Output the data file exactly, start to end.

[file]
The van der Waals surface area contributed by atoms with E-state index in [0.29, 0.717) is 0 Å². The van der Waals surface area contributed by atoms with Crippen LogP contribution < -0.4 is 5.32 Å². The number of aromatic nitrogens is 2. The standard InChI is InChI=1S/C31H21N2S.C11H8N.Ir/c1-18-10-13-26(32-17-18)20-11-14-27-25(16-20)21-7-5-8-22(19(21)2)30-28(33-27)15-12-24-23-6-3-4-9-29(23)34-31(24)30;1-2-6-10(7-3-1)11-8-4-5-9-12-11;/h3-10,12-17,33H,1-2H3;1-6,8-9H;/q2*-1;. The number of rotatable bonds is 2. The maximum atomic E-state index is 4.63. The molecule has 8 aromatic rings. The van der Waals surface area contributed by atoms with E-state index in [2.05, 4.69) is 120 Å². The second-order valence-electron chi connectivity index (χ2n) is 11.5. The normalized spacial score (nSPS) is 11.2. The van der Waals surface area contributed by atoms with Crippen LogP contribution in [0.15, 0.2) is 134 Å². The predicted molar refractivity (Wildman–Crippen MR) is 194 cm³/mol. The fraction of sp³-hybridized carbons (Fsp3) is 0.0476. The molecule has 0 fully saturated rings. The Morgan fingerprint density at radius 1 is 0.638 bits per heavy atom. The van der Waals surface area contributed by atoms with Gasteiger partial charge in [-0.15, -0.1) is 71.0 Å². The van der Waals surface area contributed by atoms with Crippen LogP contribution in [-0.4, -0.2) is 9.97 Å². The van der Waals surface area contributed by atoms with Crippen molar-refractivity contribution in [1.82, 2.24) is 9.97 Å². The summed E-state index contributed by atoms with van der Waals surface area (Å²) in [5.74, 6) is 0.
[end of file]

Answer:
The van der Waals surface area contributed by atoms with E-state index in [0.29, 0.717) is 0 Å². The van der Waals surface area contributed by atoms with Crippen LogP contribution < -0.4 is 5.32 Å². The number of aromatic nitrogens is 2. The standard InChI is InChI=1S/C31H21N2S.C11H8N.Ir/c1-18-10-13-26(32-17-18)20-11-14-27-25(16-20)21-7-5-8-22(19(21)2)30-28(33-27)15-12-24-23-6-3-4-9-29(23)34-31(24)30;1-2-6-10(7-3-1)11-8-4-5-9-12-11;/h3-10,12-17,33H,1-2H3;1-6,8-9H;/q2*-1;. The number of rotatable bonds is 2. The maximum atomic E-state index is 4.63. The molecule has 8 aromatic rings. The van der Waals surface area contributed by atoms with E-state index in [2.05, 4.69) is 120 Å². The second-order valence-electron chi connectivity index (χ2n) is 11.5. The normalized spacial score (nSPS) is 11.2. The van der Waals surface area contributed by atoms with Crippen LogP contribution in [0.15, 0.2) is 134 Å². The predicted molar refractivity (Wildman–Crippen MR) is 194 cm³/mol. The fraction of sp³-hybridized carbons (Fsp3) is 0.0476. The molecule has 0 fully saturated rings. The Morgan fingerprint density at radius 1 is 0.638 bits per heavy atom. The van der Waals surface area contributed by atoms with Gasteiger partial charge in [-0.15, -0.1) is 71.0 Å². The van der Waals surface area contributed by atoms with Crippen LogP contribution in [-0.4, -0.2) is 9.97 Å². The van der Waals surface area contributed by atoms with Crippen molar-refractivity contribution in [1.82, 2.24) is 9.97 Å². The summed E-state index contributed by atoms with van der Waals surface area (Å²) in [5.74, 6) is 0.